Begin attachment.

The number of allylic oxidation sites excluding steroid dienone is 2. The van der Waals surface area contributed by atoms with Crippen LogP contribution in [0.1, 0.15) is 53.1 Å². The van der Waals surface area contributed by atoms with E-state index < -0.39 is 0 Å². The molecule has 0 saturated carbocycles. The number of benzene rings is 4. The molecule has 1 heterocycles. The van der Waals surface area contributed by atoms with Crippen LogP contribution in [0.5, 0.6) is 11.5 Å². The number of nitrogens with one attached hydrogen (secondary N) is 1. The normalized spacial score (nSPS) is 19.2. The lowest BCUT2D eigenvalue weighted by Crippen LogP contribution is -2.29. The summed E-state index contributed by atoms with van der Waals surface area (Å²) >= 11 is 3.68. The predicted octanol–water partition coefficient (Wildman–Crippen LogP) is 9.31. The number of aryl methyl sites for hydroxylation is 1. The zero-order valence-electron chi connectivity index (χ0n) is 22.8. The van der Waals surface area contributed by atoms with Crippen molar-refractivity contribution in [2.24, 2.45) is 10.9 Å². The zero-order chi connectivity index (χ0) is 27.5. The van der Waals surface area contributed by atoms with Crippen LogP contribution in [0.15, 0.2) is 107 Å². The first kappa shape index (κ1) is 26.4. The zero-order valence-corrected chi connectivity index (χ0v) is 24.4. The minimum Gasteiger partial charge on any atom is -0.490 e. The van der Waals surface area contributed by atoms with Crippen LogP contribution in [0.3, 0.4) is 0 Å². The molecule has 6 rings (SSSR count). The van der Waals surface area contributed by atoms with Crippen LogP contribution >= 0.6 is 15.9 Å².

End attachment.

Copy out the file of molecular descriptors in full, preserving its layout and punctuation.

The number of allylic oxidation sites excluding steroid dienone is 2. The van der Waals surface area contributed by atoms with Crippen LogP contribution in [0.1, 0.15) is 53.1 Å². The van der Waals surface area contributed by atoms with E-state index < -0.39 is 0 Å². The molecule has 0 saturated carbocycles. The number of benzene rings is 4. The molecule has 1 heterocycles. The van der Waals surface area contributed by atoms with Crippen LogP contribution in [0.5, 0.6) is 11.5 Å². The number of nitrogens with one attached hydrogen (secondary N) is 1. The normalized spacial score (nSPS) is 19.2. The lowest BCUT2D eigenvalue weighted by Crippen LogP contribution is -2.29. The summed E-state index contributed by atoms with van der Waals surface area (Å²) >= 11 is 3.68. The predicted octanol–water partition coefficient (Wildman–Crippen LogP) is 9.31. The number of aryl methyl sites for hydroxylation is 1. The zero-order valence-electron chi connectivity index (χ0n) is 22.8. The van der Waals surface area contributed by atoms with Crippen molar-refractivity contribution in [2.24, 2.45) is 10.9 Å². The zero-order chi connectivity index (χ0) is 27.5. The van der Waals surface area contributed by atoms with Crippen LogP contribution in [0.15, 0.2) is 107 Å². The first kappa shape index (κ1) is 26.4. The zero-order valence-corrected chi connectivity index (χ0v) is 24.4. The minimum Gasteiger partial charge on any atom is -0.490 e. The van der Waals surface area contributed by atoms with Crippen LogP contribution in [0.3, 0.4) is 0 Å². The molecule has 6 rings (SSSR count). The van der Waals surface area contributed by atoms with Crippen LogP contribution >= 0.6 is 15.9 Å².